Fish Monkey Gloves were introduced to the world during the 2016 ICAST industry trade show, and ever since seeing them at that event I’ve wanted to try a pair. This spring I finally stopped procrastinating and made it happen.
I chose Fish Monkey Pro 365 Guide Gloves (FM21). No, I’m not a fishing pro, and while I used to be a fishing guide, I’m not anymore. Fish Monkey offers a wide selection of gloves, everything from insulated full-finger models to Kevlar-reinforced styles designed to protect offshore anglers from cuts while managing mono, wire and cable.
As I shopped Fish Monkey’s website and clicked on the link for the Pro 365 Guide Glove ($29.95), this statement caught my eye, “The new Pro 365 Glove from Fish Monkey takes the best elements from our best-selling Stubby and Half-Finger Guide Gloves and adds a little more padding and protection in critical areas. This glove is perfect for those professional captains and guides that spend more time on the water than off.”
Like I said, I’m not a professional captain or guide, but I do spend a considerable amount of time on the water, often in less-than-ideal weather conditions. The Pro 365s come in four color choices — Royal Blue, Neon Green, Blue Water Camo and Tarpon — I chose Blue Water Camo.
First, let me talk about sizing. As the chart below shows, correct size is determined by measuring around the widest part of your palm on your dominant hand. FYI: Fishing line works great for this task. My measurement is just under 9 inches, so I wear a size Large. You don’t want the gloves to be loose/baggy and if they’re too small you’ll never get them on your hands (remember the O.J. trial?). Take the time to measure correctly.
The glove’s four-way stretch allows you to pull them on without difficulty. Even before I made my first cast for smallmouth bass recently in South Dakota, I was impressed with the overall second-skin fit and feel. Confession: I’m tremendously finicky when it comes to glove fit/sizing. Yes, I’m that guy at the PGA Super Store who must try on two dozen size L left-hand golf gloves before I find the one that fits just right. The size L Pro 365s were snug but not too tight and when I closed my hands I didn’t end up with a bunch of extra material in the palms.
Picking up my spinning rod, I immediately realized fishing with the gloves wouldn’t require me to do anything different in terms of rod, reel and line handling. The glove material is thin and stretchy, so there’s no concern with bulkiness or lack of feel. In fact, I never thought about the gloves after making a few casts in spite of being on the water that first day in South Dakota for 11 hours. Thinking back, I don’t think I removed the Pro 365s when I stopped to make sandwiches in the boat for lunch.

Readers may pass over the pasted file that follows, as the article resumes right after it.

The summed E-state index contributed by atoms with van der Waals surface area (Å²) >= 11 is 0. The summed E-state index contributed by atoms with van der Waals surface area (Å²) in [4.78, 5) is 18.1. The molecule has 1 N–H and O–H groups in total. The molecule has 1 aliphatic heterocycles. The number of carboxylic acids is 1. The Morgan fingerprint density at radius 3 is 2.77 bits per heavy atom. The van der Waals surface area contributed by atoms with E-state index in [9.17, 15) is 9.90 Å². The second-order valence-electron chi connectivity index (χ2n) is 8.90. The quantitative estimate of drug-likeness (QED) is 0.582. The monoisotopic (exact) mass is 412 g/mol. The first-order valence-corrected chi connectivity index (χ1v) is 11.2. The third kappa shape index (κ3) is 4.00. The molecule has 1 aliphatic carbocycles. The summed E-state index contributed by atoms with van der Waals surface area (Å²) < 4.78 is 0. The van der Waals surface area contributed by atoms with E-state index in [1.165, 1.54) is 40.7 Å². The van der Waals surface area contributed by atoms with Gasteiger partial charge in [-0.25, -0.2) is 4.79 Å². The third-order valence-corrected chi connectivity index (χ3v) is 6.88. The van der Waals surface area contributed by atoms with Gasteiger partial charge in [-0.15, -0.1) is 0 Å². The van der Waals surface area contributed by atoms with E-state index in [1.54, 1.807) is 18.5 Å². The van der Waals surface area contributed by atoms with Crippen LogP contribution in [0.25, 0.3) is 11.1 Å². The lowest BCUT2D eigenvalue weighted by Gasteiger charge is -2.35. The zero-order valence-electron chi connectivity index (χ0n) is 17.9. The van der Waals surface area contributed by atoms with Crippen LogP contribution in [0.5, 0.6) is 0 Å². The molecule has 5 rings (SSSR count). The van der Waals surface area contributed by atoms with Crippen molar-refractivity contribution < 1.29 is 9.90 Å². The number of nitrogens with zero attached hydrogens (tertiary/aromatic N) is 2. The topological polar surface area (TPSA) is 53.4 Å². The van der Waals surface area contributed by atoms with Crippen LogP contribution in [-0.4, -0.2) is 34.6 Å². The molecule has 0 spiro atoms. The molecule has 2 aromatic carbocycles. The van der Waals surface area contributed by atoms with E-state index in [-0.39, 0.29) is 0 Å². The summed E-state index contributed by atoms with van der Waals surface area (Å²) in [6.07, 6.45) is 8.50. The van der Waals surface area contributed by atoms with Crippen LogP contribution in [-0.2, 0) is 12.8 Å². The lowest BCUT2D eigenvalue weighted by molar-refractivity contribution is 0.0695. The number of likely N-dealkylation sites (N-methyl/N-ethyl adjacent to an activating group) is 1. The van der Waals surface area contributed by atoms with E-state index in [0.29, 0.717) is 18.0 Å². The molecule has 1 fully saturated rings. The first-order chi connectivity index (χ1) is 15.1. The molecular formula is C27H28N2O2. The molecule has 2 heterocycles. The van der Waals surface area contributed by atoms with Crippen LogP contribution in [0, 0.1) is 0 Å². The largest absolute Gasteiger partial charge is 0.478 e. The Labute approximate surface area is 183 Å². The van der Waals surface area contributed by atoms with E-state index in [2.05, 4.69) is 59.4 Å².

While casting can be done with full-finger gloves, I definitely wanted a design with exposed fingertips. With the Pro 365s, I could easily feel the line on my index finger when using a spinning rod, as well as feather the spool with my thumb while using a baitcaster.
Other glove features I like include: Non-slip silicon on palm and base of fingers, breathable and quick-drying fabric, UPF 50+ sun protection and finger “pulls” for removing the gloves.
Best of all, the gloves protected my hands from dreaded bass thumb, which for me manifests itself not on the pad of my right thumb, but at the thumb base almost into my palm. The sandpaper-like teeth of bass weighing 3 pounds or more can really tear up the base of my thumb, but I had no scars after catching numerous large and angry smallmouths. My son and I had a great first day of fishing in South Dakota; our biggest five smallies weighed 21 pounds 10 ounces.
On a 5-star rating system, I give Fish Monkey Pro 365s a 4.5. Only one person, place or thing ever deserved a perfect score, and Romanian gymnast Nadia Comaneci earned it in 1976. In terms of design, fit and function, I can’t think of any suggested improvements.
Currently, Fish Monkey offers the Pro 365s in only four colors, but I assume that number will grow in the future. The price of $29.95 seems fair. My field test is only in its infancy stage, but these gloves appear to be well made, and I expect them to last several years.